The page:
In my experience here, one of the most gratifying parts was the work in Senate committees. I have had the opportunity of serving in a number of committees, and I have always been impressed with the high level of the discussions, the invaluable input of witnesses and the soundness of reports and recommendations. All of us in this chamber have made a huge contribution and played a large role in the development of public policy through committee reports.
I’ve been fortunate to participate on a number of Senate committees, including Agriculture and Forestry; Banking, Trade and Commerce; National Finance; Internal Economy; and Social Affairs, Science and Technology. Although I have been involved in some most interesting and productive committee work, one that stands out is the report on mental health and addictions by the Standing Senate Committee on Social Affairs, Science and Technology.
This committee produced a groundbreaking report that led to the establishment of the Mental Health Commission of Canada. That commission has helped to ease the stigma associated with mental health and addiction and has supported and encouraged more effective responses by governments and communities to deal with this issue that affects one in five Canadians.
Honourable senators, this is but one example of the Senate helping to lead the way on an increasing social and health issue. As senators, I believe we have a responsibility to give voice to all those Canadians who have been marginalized for one reason or another.
As well, the Senate has given me the opportunity to raise issues that are important to Islanders and to Canadians, including issues such as literacy, access to post-secondary education, programs and services for Canadian seniors, transfer payments, veterans and their families, the lack of some federal services in my province and more.
One area that has been particularly special to me, both as a senator and as a businesswoman, was the Prime Minister’s Task Force on Women Entrepreneurs, of which I had the privilege to be vice-chair. We consulted widely and produced a report with many recommendations, and I’m happy to say that some of those have been implemented and the number of women entrepreneurs has grown greatly.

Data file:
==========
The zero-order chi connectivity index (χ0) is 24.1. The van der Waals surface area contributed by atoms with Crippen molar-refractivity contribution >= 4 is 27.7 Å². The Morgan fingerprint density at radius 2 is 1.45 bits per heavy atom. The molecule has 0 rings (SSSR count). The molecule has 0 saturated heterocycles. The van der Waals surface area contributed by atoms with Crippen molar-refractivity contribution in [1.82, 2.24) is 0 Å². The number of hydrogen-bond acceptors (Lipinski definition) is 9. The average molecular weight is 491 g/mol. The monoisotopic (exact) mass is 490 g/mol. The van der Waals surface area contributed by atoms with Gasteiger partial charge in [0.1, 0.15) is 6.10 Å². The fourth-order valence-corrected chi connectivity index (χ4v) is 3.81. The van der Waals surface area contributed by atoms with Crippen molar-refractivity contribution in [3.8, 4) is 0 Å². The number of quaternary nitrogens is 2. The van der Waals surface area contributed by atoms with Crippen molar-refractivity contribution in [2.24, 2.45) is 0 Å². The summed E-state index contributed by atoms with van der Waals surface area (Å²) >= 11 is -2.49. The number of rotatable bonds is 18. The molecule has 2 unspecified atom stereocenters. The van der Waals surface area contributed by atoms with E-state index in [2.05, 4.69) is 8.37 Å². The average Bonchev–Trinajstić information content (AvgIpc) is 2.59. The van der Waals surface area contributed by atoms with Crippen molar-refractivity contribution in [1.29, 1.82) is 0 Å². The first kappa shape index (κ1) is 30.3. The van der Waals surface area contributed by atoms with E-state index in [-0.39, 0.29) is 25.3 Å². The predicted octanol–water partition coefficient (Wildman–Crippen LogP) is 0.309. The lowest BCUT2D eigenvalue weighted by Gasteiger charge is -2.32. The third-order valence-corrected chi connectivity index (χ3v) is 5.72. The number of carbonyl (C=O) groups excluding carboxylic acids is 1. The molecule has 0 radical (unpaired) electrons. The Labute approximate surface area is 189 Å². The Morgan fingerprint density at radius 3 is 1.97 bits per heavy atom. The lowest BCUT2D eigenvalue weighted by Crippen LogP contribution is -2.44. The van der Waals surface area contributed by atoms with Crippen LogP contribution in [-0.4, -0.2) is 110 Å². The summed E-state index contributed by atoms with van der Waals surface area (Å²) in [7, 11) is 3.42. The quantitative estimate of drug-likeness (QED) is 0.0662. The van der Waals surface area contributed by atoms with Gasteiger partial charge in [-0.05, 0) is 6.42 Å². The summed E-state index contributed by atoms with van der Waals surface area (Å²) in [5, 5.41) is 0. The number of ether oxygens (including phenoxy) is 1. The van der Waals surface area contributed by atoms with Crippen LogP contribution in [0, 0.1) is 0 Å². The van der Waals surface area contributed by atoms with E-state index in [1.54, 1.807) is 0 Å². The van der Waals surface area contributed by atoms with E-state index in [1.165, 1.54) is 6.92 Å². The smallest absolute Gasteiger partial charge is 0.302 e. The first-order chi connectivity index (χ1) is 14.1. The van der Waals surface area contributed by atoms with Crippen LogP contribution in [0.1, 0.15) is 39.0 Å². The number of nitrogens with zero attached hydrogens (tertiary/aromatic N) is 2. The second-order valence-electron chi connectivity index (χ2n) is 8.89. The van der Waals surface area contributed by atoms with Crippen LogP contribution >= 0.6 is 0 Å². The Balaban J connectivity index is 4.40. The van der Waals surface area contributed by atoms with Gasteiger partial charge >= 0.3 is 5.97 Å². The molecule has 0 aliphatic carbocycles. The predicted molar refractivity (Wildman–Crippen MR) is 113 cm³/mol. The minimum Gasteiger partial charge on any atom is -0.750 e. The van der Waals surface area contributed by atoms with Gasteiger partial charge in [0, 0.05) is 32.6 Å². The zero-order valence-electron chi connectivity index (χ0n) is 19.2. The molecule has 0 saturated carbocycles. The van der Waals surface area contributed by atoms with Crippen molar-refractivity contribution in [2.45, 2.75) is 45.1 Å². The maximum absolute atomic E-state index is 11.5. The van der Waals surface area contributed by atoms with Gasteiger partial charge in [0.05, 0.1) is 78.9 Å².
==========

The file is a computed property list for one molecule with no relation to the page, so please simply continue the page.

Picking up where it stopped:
Honourable senators, I have found being a senator is both fulfilling and demanding, and it has been an honour to serve in this chamber with all of you and to take part in the public policy discussions that help shape the future of this country.
I want to offer a special thank you to my staff and others for helping me to fulfill my duties as a senator. I am fortunate to have had good people who have made my job easier. I am pleased that Melanie Nicholson and Andrew Lockhart are sitting in the gallery today. As well, I want to express my appreciation to all the people who make this Senate function, both inside and outside the chamber, and in committees.
On July 25, I will become a private citizen, but I will still be paying attention to public affairs. Honourable senators, I will be watching you closely as you attempt to reform the Senate and continue to protect the interests of Canadians across the country.
Protecting the interests of Canadians across the country is what the Fathers of Confederation meant the Senate to do.
In 1864, 150 years ago, the Fathers came to Charlottetown, Prince Edward Island, to discuss the possibility of creating a nation. This year my province is celebrating that event — the Charlottetown Conference. I encourage everyone to come join us on the Island to take part in some of our anniversary celebrations.
Thank you. It has been a real pleasure. I have enjoyed it. Best wishes to all.
Hon. Senators: Hear, hear!